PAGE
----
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Consigned by the son of the Canadian player who swiped it after the game

1936 Berlin Olympics Gold Medal Game Used Basketball. It was going to be a tough pill to swallow. For the first time in Olympic history, the game of basketball--a game invented by a Canadian!--would be contested as a medal sport, and the nation of Canada wouldn't participate. A Canadian champion had already been determined, a group of unknown hardcourt enthusiasts just across the border from Detroit called the Windsor Alumni, but the crushing grip of the Great Depression had left the athletes to fend for themselves. The government could offer no subsidy for travel to Berlin. But team founder Gordon Fuller was not one to take defeat lightly, reaching out to various business in the hopes of gaining sponsorship. In quick order, the Alumni were renamed the Windsor Ford V-8's, and passage to Berlin was provided by the Ford Motor Company.

Among these intrepid tourists was their team captain, a young player named Jimmy Stewart whose wife Mary accompanied him upon the eight-day Atlantic crossing on the Duchess of Bedford steamship. As the Olympic tournament progressed under the watchful eye of Adolf Hitler, the Canadians did the sport's founder proud, defeating Brazil, Poland, Switzerland, Uruguay and Latvia to set up a Final against their neighbors to the south. On a rain-soaked outdoor court, this unassuming leather sphere was presented for tip-off, and the battle against the United States began.

In the damp and dreary setting, it quickly became apparent that dribbling was a lost cause, the growing puddles deadening any attempted bounce of the ball. Thus the advantage swung to the American side, their greater height giving them superiority through the air. By the time the final whistle blew, the Canadian dreams had turned from Gold to Silver, the losing side of a nineteen to eight result. As the American side splashed through its celebration, the defeated captain Stewart snatched up the game ball and hustled it over to his young bride, instructing her to tuck it beneath the blanket that sheltered her against the cold. And from that day forward this ball has remained the only one from an American Gold Medal-winning basketball game that is not in American hands.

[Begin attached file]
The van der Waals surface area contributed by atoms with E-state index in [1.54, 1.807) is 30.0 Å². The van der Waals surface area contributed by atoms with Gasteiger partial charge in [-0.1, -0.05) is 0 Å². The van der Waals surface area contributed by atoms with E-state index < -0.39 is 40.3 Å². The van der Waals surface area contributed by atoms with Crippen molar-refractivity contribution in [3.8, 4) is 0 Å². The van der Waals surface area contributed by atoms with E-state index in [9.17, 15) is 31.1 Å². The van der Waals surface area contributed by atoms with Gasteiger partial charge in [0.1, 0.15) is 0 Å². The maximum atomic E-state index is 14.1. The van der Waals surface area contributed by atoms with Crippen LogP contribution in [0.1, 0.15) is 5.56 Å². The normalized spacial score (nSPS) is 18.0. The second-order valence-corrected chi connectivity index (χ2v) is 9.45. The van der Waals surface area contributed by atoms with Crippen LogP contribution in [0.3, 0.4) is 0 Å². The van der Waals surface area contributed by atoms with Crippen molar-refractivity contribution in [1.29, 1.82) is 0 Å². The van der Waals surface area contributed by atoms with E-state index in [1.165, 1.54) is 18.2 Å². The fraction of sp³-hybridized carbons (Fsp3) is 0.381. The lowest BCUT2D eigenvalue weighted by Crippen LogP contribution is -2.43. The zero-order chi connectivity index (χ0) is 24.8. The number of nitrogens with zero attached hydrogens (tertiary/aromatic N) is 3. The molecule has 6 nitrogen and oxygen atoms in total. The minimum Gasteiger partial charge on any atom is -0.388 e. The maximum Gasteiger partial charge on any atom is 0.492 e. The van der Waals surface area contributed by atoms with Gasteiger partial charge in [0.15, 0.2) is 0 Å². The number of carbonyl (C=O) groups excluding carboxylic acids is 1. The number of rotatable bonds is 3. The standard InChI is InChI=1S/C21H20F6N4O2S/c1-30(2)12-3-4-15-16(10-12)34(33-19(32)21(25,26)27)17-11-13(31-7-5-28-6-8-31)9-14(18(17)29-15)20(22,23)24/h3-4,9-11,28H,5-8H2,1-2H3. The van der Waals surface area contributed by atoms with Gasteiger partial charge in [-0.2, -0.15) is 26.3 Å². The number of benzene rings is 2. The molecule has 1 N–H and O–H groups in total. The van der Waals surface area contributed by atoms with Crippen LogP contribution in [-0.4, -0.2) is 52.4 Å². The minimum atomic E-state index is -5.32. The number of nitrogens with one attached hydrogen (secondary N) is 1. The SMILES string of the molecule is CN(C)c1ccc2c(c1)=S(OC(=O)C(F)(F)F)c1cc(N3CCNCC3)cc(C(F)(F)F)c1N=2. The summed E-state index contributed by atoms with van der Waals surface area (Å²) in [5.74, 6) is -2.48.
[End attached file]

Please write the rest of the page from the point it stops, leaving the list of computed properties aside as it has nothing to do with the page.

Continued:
Perhaps one patriotic countryman will remedy this situation on February 23, as Heritage proudly presents the historic 1936 Gold Medal basketball to the collecting world for the first time. Similar in design and weight to a modern volleyball, this seminal artifact bears a "Berg" manufacturer's stamping on one hemisphere, and the hyphenated word "Basket-Ball" directly opposite. At the northern pole, an opening about the size of a quarter permits entry to the deflated bladder within. The ball nonetheless retains a reasonably spherical shape.

Beyond a notarized letter of provenance from the son of the Canadian team captain, the ball is further documented by a number of magazine and newspaper articles (photocopies supplied) recounting the tale and picturing the younger Stewart posing with it, as well as period images of his father with the Canadian team. Notarized letter of provenance from Jimmy Stewart, Jr. Periodical documentation as noted.

1936 Berlin Olympics Gold Medal Game Used Basketball.

*A donation of $100 to the American Red Cross is required to attend the Live auction.

Service and Handling Description: Balls, Pucks, etc., Large (view shipping information)

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Auction Dates
February, 2013
23rd-24th Saturday-Sunday
Internet/Mail/Phone Bidders: 4
Lot Tracking Activity: N/A
Page Views: 1,885

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